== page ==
Opportunities for undergraduate and graduate research in my laboratory are open to any of the above questions or to new questions supported by the array of techniques available within the laboratory.
Dharampal, PS, RH Findlay. 2017. Mercury levels in largemouth bass (Micropterus salmoides) from regulated and unregulated rivers. Chemosphere 170: 134-140
Jenny MJ, Walton WC, Payton SL, Powers JM, Findlay RH, O’Shields B, Diggins K, Pinkerton M, Porter D, Crane DM, Tapley J, Cunningham C (2016) Transcriptomic evaluation of the American oyster, Crassostrea virginica, deployed during the Deepwater Horizon oil spill: Evidence of an active hydrocarbon response pathway. Mar Environ Res 120:166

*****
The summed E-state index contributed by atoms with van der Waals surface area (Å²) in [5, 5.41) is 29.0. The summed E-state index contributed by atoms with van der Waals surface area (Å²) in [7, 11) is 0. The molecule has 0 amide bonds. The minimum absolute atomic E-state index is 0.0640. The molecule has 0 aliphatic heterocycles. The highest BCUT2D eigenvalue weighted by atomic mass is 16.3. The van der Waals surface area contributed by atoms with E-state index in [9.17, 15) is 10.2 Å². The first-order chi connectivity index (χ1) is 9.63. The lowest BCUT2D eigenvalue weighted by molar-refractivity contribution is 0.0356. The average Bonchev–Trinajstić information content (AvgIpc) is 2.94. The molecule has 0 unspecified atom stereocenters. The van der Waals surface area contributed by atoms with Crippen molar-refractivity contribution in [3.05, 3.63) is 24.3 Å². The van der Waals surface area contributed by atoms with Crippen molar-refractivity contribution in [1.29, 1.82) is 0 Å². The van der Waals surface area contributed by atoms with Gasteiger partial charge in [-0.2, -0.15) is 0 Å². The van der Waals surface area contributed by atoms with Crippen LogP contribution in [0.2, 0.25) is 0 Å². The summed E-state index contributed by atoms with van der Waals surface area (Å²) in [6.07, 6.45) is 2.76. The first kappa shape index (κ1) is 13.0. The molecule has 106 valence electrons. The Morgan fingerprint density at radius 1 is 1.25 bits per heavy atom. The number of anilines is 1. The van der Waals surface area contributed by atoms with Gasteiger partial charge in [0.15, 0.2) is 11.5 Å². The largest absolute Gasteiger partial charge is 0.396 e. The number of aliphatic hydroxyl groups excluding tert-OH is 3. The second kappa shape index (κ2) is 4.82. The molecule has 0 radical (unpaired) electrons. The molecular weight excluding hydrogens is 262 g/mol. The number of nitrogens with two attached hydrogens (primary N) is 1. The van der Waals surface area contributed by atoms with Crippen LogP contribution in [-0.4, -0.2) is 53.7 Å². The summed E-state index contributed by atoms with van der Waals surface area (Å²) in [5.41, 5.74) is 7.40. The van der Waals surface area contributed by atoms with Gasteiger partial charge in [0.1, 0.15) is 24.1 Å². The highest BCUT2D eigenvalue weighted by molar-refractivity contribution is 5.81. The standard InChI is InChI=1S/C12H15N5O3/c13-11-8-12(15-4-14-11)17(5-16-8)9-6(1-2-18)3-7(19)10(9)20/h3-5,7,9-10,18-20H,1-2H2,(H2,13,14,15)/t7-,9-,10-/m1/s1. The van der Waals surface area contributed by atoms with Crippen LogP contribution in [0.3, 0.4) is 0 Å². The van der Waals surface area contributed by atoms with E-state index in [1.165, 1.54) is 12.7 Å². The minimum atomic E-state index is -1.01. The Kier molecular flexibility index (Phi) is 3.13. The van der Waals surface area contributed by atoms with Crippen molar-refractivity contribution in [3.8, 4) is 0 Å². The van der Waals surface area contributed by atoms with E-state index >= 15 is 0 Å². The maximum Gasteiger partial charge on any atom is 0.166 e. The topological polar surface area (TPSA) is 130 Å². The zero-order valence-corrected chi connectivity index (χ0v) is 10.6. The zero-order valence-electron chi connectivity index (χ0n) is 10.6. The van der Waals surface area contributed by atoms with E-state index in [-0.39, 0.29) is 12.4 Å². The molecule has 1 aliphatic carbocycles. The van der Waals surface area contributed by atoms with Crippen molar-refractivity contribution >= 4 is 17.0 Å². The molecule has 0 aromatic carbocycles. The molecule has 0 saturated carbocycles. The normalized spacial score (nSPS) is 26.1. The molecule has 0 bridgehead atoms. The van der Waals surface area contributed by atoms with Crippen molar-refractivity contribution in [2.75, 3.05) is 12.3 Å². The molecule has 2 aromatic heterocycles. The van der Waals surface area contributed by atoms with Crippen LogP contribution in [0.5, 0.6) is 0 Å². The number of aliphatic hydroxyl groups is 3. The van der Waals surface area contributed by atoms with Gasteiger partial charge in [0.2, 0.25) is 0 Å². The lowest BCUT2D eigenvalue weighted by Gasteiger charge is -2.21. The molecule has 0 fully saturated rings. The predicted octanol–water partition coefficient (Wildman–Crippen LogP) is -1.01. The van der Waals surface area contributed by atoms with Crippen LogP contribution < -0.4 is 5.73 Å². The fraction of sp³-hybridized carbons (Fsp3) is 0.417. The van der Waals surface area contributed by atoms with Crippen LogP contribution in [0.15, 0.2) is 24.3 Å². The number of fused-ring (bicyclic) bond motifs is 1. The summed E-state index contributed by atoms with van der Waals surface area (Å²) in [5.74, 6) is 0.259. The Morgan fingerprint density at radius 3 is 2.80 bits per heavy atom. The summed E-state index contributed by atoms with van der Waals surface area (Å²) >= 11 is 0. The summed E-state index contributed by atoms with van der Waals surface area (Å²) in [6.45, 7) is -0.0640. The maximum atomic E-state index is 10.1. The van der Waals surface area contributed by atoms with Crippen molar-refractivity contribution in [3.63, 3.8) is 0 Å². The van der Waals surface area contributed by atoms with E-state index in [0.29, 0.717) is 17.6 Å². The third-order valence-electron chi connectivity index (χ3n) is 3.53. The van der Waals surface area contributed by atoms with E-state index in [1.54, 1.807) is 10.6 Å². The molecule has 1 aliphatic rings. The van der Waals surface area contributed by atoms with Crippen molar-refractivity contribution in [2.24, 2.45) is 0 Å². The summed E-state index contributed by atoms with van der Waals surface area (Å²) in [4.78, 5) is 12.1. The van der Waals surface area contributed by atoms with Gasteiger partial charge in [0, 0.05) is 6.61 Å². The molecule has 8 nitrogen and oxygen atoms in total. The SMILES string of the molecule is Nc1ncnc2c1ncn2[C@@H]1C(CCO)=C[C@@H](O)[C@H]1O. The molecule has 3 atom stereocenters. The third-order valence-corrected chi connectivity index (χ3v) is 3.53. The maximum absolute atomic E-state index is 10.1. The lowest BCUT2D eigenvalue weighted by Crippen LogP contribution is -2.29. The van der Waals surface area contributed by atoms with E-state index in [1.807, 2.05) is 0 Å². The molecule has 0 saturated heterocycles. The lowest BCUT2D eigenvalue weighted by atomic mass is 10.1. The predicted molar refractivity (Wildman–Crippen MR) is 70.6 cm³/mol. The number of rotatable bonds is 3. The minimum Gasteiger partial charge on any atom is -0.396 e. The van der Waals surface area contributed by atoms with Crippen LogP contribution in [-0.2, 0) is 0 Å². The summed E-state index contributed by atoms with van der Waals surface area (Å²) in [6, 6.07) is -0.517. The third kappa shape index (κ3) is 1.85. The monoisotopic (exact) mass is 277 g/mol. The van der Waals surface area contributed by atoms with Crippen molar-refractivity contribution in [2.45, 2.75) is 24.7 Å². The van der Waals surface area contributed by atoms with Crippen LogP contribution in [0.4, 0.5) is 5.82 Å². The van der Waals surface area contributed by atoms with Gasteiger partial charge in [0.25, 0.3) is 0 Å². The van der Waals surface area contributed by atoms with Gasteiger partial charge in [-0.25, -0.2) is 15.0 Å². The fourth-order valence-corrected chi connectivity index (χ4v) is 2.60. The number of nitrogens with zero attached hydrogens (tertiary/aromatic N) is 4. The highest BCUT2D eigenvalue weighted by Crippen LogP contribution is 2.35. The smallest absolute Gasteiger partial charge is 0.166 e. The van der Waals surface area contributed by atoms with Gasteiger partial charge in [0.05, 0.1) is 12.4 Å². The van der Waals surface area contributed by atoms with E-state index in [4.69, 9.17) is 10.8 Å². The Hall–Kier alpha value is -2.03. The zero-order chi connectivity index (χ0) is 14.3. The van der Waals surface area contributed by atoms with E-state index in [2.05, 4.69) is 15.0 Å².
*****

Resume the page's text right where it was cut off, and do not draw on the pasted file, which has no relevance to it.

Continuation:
Storey, JME, MC Bunce, JW Edmonds, EM Clarke, RH Findlay, SMC Ritchie, L Eyers; ZA McMurry, JC Smoot. 2016. Pollutant emissions and environmental assessment of ethyl 3-ethoxybutyrate, a potential renewable fuel. Environmental Science and Pollution Research DOI 10.1007/s11356-016-7052-z
Wiegner, T.N., L.A. Kaplan, S.E. Ziegler, and R.H. Findlay. 2015. Identifying heterotrophic microbes responsible for terrestrial dissolved organic carbon uptake within stream water-fed bioreactors: a stable isotope approach. Aquatic Microbial Ecology 75: 225-237
Bunce, MC, JME Storey, JW Edmonds, RH Findlay, SMC Ritchie, L Eyers, ZA McMurry, JC Smoot. 2015. Ethyl 3-Ethoxybutyrate, a New Component of the Transportation Renewable Fuel Portfolio. Fuel 161:262–268.